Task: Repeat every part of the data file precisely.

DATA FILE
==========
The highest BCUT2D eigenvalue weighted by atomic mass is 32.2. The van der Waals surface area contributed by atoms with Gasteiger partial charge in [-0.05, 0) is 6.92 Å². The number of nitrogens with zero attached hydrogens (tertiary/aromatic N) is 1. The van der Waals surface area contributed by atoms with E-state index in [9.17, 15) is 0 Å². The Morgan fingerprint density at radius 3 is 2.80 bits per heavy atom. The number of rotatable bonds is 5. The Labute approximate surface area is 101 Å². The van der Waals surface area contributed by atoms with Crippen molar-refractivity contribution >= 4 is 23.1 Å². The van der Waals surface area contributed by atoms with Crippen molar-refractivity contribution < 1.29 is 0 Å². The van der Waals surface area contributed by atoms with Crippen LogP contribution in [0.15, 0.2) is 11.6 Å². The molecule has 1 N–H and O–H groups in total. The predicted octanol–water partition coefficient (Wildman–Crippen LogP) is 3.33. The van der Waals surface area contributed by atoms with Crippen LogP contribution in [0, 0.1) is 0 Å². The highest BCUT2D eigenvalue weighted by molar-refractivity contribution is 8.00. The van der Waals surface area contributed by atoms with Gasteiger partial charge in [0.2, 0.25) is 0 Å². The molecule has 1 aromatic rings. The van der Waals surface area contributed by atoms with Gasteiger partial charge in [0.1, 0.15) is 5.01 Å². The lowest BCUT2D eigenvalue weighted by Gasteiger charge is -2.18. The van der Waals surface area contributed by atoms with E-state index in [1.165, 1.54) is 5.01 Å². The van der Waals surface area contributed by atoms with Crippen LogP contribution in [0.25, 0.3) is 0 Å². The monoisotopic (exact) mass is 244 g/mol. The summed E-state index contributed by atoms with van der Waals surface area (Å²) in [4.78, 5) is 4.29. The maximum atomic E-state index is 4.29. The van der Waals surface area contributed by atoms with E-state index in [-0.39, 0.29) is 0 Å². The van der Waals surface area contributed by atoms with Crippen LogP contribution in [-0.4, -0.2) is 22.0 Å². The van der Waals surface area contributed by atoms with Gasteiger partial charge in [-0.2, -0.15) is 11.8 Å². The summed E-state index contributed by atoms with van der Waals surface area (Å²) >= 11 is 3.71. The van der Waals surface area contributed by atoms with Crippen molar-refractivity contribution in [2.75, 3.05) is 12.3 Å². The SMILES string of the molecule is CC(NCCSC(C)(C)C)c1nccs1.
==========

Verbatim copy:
The highest BCUT2D eigenvalue weighted by atomic mass is 32.2. The van der Waals surface area contributed by atoms with Gasteiger partial charge in [-0.05, 0) is 6.92 Å². The number of nitrogens with zero attached hydrogens (tertiary/aromatic N) is 1. The van der Waals surface area contributed by atoms with E-state index in [9.17, 15) is 0 Å². The Morgan fingerprint density at radius 3 is 2.80 bits per heavy atom. The number of rotatable bonds is 5. The Labute approximate surface area is 101 Å². The van der Waals surface area contributed by atoms with Crippen molar-refractivity contribution >= 4 is 23.1 Å². The van der Waals surface area contributed by atoms with Crippen molar-refractivity contribution < 1.29 is 0 Å². The van der Waals surface area contributed by atoms with Crippen LogP contribution in [0.15, 0.2) is 11.6 Å². The molecule has 1 N–H and O–H groups in total. The predicted octanol–water partition coefficient (Wildman–Crippen LogP) is 3.33. The van der Waals surface area contributed by atoms with Crippen LogP contribution in [0, 0.1) is 0 Å². The highest BCUT2D eigenvalue weighted by molar-refractivity contribution is 8.00. The van der Waals surface area contributed by atoms with Gasteiger partial charge in [0.2, 0.25) is 0 Å². The molecule has 1 aromatic rings. The van der Waals surface area contributed by atoms with Gasteiger partial charge in [0.1, 0.15) is 5.01 Å². The lowest BCUT2D eigenvalue weighted by Gasteiger charge is -2.18. The van der Waals surface area contributed by atoms with E-state index in [1.165, 1.54) is 5.01 Å². The van der Waals surface area contributed by atoms with Crippen LogP contribution in [0.25, 0.3) is 0 Å². The monoisotopic (exact) mass is 244 g/mol. The summed E-state index contributed by atoms with van der Waals surface area (Å²) in [4.78, 5) is 4.29. The maximum atomic E-state index is 4.29. The van der Waals surface area contributed by atoms with E-state index in [-0.39, 0.29) is 0 Å². The van der Waals surface area contributed by atoms with Crippen LogP contribution in [-0.4, -0.2) is 22.0 Å². The van der Waals surface area contributed by atoms with Gasteiger partial charge in [-0.2, -0.15) is 11.8 Å². The summed E-state index contributed by atoms with van der Waals surface area (Å²) >= 11 is 3.71. The van der Waals surface area contributed by atoms with Crippen molar-refractivity contribution in [2.75, 3.05) is 12.3 Å². The SMILES string of the molecule is CC(NCCSC(C)(C)C)c1nccs1.